While Italy enthusiastically seized seven luxury superyachts from wealthy Russian oligarchs, its taxpayers were stuck paying the $35 million bills to maintain the floating palaces. Each vessel uses more than $11,000 of electricity for air-conditioning so mold does not spread through the boat.


World’s second largest sailing yacht A, Lady M, the Scheherazade, Lena Yacht, along with three more superyachts have all been moored in Italy owing to seizures. These assets of Russian oligarchs have been impounded by officials since spring 2022. According to France 24, the nation has spent $35 million on the maintenance of these luxury vessels. From docking fees, paying crew, fuel charges, and more, it all falls on the Italian Ministry of Finance for the upkeep of seven such luxury vessels. The publication shared information on the superyacht Lady M, belonging to Russian tycoon Alexei Mordochov worth $25.5 billion. The vessel is moored at Imperia, in northern Italy and has been seized since March 22, 2022.

The port of Imperia, Italy.

The upkeep of this frozen asset falls on the Italian state that has been spending around $13,000 in mooring fees during winters, and $14,000 in summers every month. Another $11,000 is paid every month for electricity which is required to keep the air-conditioning running so the interiors are not ruined.

Also read -  The Redskins owner is getting a $100M superyacht that will have its own Imax cinema


There is more to maintaining a pleasure craft than the expenses mentioned above. These essential expenses include crew, fuel, insurances, and annual inspection of the ships to maintain their conditions. Even the most basic care costs the Ministry of Finance at least $54,000 annually for the maintenance of Lady M.

The yacht needs constant air conditioning to maintain the interiors.

It should be known that the vessel is worth approximately $71 million which means the affluent owner spends anywhere between $7-$10 million in keeping his ship in shape. As the nation has spent over $35 million in the upkeep of these seven luxury motor yachts, it would like to officially confiscate them to resell them.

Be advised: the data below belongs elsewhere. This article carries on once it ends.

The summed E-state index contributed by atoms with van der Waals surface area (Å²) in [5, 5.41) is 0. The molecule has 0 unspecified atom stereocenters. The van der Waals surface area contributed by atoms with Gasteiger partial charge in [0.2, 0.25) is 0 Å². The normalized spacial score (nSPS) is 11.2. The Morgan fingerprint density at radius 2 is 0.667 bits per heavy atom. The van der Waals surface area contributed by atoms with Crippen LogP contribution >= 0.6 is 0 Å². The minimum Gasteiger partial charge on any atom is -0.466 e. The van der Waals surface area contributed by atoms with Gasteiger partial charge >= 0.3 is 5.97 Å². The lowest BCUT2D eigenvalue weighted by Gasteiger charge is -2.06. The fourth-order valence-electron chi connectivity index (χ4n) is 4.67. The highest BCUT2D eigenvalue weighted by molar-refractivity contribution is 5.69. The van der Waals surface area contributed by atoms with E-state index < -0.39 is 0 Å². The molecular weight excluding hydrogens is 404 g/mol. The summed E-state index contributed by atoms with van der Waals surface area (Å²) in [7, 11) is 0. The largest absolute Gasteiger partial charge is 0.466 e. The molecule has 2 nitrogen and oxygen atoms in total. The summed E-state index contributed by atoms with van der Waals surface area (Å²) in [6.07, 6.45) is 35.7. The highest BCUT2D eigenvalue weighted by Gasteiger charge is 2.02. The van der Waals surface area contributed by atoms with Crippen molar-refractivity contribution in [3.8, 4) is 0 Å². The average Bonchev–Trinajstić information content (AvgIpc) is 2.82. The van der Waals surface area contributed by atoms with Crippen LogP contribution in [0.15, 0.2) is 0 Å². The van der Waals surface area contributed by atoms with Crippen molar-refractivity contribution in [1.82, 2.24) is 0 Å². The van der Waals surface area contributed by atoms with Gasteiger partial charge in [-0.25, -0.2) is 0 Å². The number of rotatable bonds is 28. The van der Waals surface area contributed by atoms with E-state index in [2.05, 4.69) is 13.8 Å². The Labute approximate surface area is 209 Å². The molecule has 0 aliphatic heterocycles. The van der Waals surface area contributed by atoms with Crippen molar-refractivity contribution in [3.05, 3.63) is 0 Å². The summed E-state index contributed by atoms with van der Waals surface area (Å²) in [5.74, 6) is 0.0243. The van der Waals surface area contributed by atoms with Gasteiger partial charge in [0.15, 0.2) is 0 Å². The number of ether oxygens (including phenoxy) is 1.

Compared to Lady M, the bills would be much larger for the $600 million Sailing Yacht A, which has been seized and impounded in Trieste.

As per the law, these floating mansions are still the property of the Russian tycoons which does not allow governments to simply sell them off. Lawyer Andrew Saccuci, representative of an undisclosed Russian oligarch, stated, “We’re talking about a temporary freeze, these assets have not been confiscated. Seizing them permanently would be problematic because that would go against the individual’s fundamental right, one of which is the right of ownership. The state cannot appropriate private property arbitrarily.” The seven immobilized yachts in Italian ports are burdening the government. In total, the assets seized by the Italian officials, which include luxury yachts, private planes, and luxury villas, are worth almost $2.5 billion.

Also read -  Inspite of legal challenges, former Google CEO Eric Schmidt is painting a picture of patience for the purchase of the Alfa Nero superyacht.

Andrea Saccucci represents an Russian oligarch.

These huge sums of money that are simply devoured by immobile vessels can be put to much better use. For example, $35 million is the funds the Italian government invested in the olive oil sector. Italy is the world’s second-largest producer of olive oil, after Spain. The same amount of money can be effective in bolstering the quality and quantity of production, along with promoting the “Made in Italy” brand in export markets.

Tags from the story
,
Written By
With over 15 years of experience in luxury journalism, Neha Tandon Sharma is a notable senior writer at Luxurylaunches. Her expertise spans luxury yachts, high-end fashion, and celebrity culture. Beyond writing, her passion for fantasy series is evident. Beginning with articles on women-centric gadgets, she's now a leading voice in luxury, with a fondness for opulent superyachts. To date, her portfolio boasts more than 2 million words, often penned alongside a cappuccino.